These are the people who are genuinely interested in what you got up to over the weekend. They’re social and like to be surrounded by people. More than that, they need people and are very much motivated by working with others. If you want to quickly get this individual disengaged, just put them on a project or task working on their own, and watch the demotivation show up in their body language as if they just had a swig of grappa.
The best way to motivate individuals that are motivated by people is to encourage connection – buddy them up with a team member or someone for them to lean on and work with.
Finally, there are those who are motivated by innovation, ideas, and concepts. These individuals are what I like to call creative geniuses, because they always come up with some grand design or new way of working.
The fact of the matter is they just seem to function at a “higher vibration.” They appear to have their head in the clouds. They can appear disinterested, but they’re not – they’re just highly-charged, and need to be stimulated. Often, they can create this stimulation themselves, in their heads, and that’s why they appear distracted and disengaged – but you can bet this is the team member who has brilliant out-of-the-box ideas.
These people are always looking for what’s new on the market or the next new gadget they can get their hands on. They have the ability to see change as an opportunity. They love variety, and they are forward thinkers, always thinking ahead of time. You will find a lot of entrepreneurs with this motivational style.
The best way to motivate these individuals is to let them come up with the ideas and concepts. You can give them a framework or a strategy and then ask them how they are going to deliver it. Not only does this get their juices flowing, but because of their creative drive, they will come up with theories that you might never otherwise tap into.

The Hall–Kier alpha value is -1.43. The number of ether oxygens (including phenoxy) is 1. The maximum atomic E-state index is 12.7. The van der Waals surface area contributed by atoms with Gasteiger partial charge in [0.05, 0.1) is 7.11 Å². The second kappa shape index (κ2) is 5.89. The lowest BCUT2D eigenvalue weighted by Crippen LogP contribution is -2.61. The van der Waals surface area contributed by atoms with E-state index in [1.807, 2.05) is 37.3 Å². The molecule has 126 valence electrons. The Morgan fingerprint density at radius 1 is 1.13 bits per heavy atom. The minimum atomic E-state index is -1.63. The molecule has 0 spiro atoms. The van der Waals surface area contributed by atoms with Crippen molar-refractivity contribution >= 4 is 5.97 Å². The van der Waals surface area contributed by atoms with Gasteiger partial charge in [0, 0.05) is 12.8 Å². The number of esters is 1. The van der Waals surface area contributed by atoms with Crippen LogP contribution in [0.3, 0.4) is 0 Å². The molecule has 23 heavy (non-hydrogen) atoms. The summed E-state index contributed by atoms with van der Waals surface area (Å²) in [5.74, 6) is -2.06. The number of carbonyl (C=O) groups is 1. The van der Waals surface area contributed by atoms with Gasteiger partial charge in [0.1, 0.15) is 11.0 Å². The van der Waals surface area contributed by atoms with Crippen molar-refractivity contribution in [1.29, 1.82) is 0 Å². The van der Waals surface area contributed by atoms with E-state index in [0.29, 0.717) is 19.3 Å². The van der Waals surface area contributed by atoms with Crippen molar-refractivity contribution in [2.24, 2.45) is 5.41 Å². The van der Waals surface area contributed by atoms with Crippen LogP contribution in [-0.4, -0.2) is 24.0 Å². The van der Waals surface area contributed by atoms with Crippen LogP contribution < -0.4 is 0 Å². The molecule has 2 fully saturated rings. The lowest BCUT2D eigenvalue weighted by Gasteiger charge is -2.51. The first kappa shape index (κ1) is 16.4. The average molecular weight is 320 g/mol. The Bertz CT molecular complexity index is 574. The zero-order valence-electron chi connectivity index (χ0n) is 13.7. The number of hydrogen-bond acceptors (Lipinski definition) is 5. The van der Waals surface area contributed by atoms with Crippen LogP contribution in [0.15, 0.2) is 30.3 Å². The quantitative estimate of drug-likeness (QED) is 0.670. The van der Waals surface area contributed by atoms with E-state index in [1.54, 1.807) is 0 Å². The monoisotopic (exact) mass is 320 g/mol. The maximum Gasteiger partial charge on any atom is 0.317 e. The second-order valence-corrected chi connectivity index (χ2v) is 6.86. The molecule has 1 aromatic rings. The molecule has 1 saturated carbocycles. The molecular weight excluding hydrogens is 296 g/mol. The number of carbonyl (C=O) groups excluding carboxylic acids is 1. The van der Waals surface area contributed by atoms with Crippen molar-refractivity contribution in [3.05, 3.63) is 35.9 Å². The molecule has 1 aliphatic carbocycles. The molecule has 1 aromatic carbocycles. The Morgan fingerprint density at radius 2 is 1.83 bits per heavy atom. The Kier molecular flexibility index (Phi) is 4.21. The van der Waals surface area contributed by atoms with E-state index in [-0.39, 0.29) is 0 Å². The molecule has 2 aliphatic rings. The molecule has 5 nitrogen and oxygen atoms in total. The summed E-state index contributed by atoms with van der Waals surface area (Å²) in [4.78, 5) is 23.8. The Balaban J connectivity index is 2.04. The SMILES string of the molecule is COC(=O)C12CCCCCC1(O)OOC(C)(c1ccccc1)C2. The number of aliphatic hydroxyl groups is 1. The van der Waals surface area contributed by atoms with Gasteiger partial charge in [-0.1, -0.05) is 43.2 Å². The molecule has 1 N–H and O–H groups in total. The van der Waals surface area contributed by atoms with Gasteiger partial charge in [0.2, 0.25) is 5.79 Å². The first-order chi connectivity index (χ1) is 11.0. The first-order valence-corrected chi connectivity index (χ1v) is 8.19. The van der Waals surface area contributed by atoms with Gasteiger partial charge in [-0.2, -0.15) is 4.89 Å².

The challenge, of course, is putting it all together.
Imagine an action-orientated individual who says “Just tell me what I need to do” so they can get on with it and get it done, working with a process individual who says “I need to understand the steps before I can make a decision.”
Recipe for disaster? You betcha!
Or, the individual who is motivated by people, for whom communicating with people and building relationships are key motivators, working with the individual who is all about action and has no time for a chat.
What about the individual, driven by innovation, ideas, and concepts, working with someone who needs to process and think carefully, considering the pros and cons, and won’t make any decisions until they’ve considered all possible outcomes and scenarios?
It’s easy to see how small conflicts arise, and how some people just don’t feel valued.
When you’re pulling together teams, it’s important to understand working styles and motivators – otherwise, the personalities at play can derail a project without meaning to, through a genuine desire to get the job done in the best way they know how.
It’s not easy and there is no bullet-proof formula, but you can help people to understand each other and their drivers. If you as the leader are aware of the motivational forces at play, you can then use these strengths to build an incredible, highly-functioning team where people thrive and rarely drop the ball.
[Related: You Can’t Be Well-Rounded in Isolation]
Originally published on Ellevate.